In name, Kentucky’s first Saturday in May is international. The “Run For the Roses.”
This week, Kentucky Derby history is stirred to life in a rush of Bluegrass springtime. A pageant comes to us in shades of green, golden rod yellows, white, black and stone fences and roses of course. Among the fixtures? Mint Juleps, a who’s who list of celebrities, and women prancing about in immodest hats.
Parties pop up like mushrooms, the biggest, loudest, longest socials possible, all arranged around a six o’clock call to the post Saturday at Churchill Downs.
Oh yes, the horses. The race features a gang of three-year-olds who are, uh, one-and-doners.
Who will win and wear the 554- rose blanket? Nobody has a clue, including pundits, handicappers, writers, broadcasters or ladies in fancy hats.
Thing is, the $2 million prizewinner and stud fee profiteers aside, who cares?
In some order, my list says Gemologist, Creative Cause and Alpha. But my favorites are Union Rags and Hansen.
Boos for Coach Cal?
From the Lemme see if I have this straight department, UK Coach John Calipari showed up at Great American Ball Park in Cincinnati to throw out the first pitch at a Reds game early last week. Fans booed and Reds radio voice Marty Brennaman raged. His target: Both the boo birds and some members of Big Blue Nation.
Kentucky fans should have been at the park in greater numbers, Brennaman scolded, to show Calipari love and support.
Love it when Marty sounds off? I do.
Why the boos for Cal? The Queen City is after all home to the Cincinnati Bearcats and Xavier Musketeers. But, a more intriguing reason could be linked to a Cincinnati Enquirer column days before Cal’s visit. When the Reds announced Calipari’s coming visit, radio call-in shows lit up with fans raging against UK’s coach and Big Blue fans.
Under a headline “Why UK fans are despised,” John Popovich wrote, “I am truly baffled by the distaste that some in Greater Cincinnati have for UK basketball and more specifically, its loud, proud and often arrogant fans.”
“What the hell am I missing,” he continued. “Have we become so uncivil, so intolerant, so misguided that we can’t appreciate what a school or a team has achieved.”
Answer is yes, with a semi in front.
• Only because Kentucky is national champion is Duke being spared the annual venom reserved for elite programs.
• Popovich’s characterization of UK fans as loud, proud and often arrogant is not proportional of course. Only a slice of winning-iseverything Wildcat fans make the loudest and longest noise.
• Boos for Calipari? His oneand done model is one reason why.
While Cal apologists in Big Blue Nation defend their coach, the coach himself condemns the NBA rule for 19-yearolds. However, Cal is not bound by the spirit of the rule and sounds of winning drown out any moral dilemma.
Tyndall: His Lips Moved
Latest ball coach to move his lips was Donnie Tyndall, formerly of Morehead State. Early last week, Tyndall was introduced as the new basketball coach at Southern Mississippi, replacing Larry Eustachy who cashed his $385,000-a-year contract in Hattiesburg for another job.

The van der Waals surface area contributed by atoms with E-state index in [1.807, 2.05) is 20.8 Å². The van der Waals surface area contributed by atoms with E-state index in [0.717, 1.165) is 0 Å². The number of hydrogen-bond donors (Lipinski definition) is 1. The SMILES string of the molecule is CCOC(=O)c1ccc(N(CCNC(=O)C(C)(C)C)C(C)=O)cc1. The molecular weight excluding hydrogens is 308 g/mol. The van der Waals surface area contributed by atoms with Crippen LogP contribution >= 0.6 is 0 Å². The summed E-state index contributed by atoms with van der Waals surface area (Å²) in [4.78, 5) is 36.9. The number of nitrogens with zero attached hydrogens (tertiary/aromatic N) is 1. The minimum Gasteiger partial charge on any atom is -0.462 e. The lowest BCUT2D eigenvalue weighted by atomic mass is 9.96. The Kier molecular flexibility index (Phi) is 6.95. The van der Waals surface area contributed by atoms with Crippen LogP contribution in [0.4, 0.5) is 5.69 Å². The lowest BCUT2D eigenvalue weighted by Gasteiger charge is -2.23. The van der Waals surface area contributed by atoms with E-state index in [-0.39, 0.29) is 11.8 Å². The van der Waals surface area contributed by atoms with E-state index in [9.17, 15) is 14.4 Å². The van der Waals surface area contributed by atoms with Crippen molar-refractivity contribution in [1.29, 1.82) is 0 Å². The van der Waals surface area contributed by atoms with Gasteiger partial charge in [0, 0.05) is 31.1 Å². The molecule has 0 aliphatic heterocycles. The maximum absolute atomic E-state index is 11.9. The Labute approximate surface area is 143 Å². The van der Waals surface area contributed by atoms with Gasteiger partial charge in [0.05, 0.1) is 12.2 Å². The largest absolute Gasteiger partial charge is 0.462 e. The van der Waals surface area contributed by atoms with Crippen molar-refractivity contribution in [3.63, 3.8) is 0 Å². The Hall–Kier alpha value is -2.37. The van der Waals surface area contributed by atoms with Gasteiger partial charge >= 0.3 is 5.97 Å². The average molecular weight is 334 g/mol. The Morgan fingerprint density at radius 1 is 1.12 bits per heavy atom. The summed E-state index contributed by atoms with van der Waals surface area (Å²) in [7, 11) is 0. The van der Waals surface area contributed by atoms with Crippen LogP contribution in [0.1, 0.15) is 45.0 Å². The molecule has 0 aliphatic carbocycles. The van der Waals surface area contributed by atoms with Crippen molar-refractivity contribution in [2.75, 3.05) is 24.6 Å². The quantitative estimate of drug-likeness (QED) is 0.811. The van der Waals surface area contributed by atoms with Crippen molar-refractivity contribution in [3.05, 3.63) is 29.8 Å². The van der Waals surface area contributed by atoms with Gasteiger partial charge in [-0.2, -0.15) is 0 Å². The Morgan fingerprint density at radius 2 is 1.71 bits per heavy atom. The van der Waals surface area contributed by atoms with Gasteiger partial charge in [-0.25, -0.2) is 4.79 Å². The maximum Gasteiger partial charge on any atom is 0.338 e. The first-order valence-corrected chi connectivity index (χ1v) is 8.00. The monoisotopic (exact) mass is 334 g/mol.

Last spring, Tyndall signed a contract renewal with Morehead for four years ($230,000 each). Pretty fair security, 230 grand in Morehead, Kentucky, right? Wrong.
What makes Tyndall’s job jump interesting is six seasons ago he begged school officials for “a chance” to coach at his alma mater. The arrival and development of Kenneth Faried gave Tyndall the pulpit to become a quote machine and media darling. A signature win over Louisville in the NCAA Tournament and high NBA draft spot for Faried added just the right glitter to his résumé.
Tyndall’s move to greener pastures is the American way. Go with God. Yet, if a ball coach cannot honor a six-figure contract for multiple years then he should sign for one and include coach/school mutual option to renew or not.
If Southern Mississippi’s new coach came recruiting, your son should ask these questions: “Coach, if I sign, will you be there for me? Can I count on your commitment to me? Didn’t you just break a commitment to Morehead State?” Then lean back on the sofa and watch carefully. See how the ball coach moves his lips.
Clutching his left knee and grimacing in pain, Derrick Rose’s season with the Chicago Bulls ended last week. Torn anterior cruciate ligament. With modern medical techniques and the Bulls paying for Rose’s knee repair and rehabilitation, he should be ready for next season.
But what if Rose is not able to be the player he was before last week? Presumably, he has cash in the bank. But what future for Rose, a one-and-doner at Memphis, if he is unable to play ball again?
Suddenly, Derrick Rose would be a 23-year-old high school graduate whose only documented skill is bouncing a ball.
And so it goes.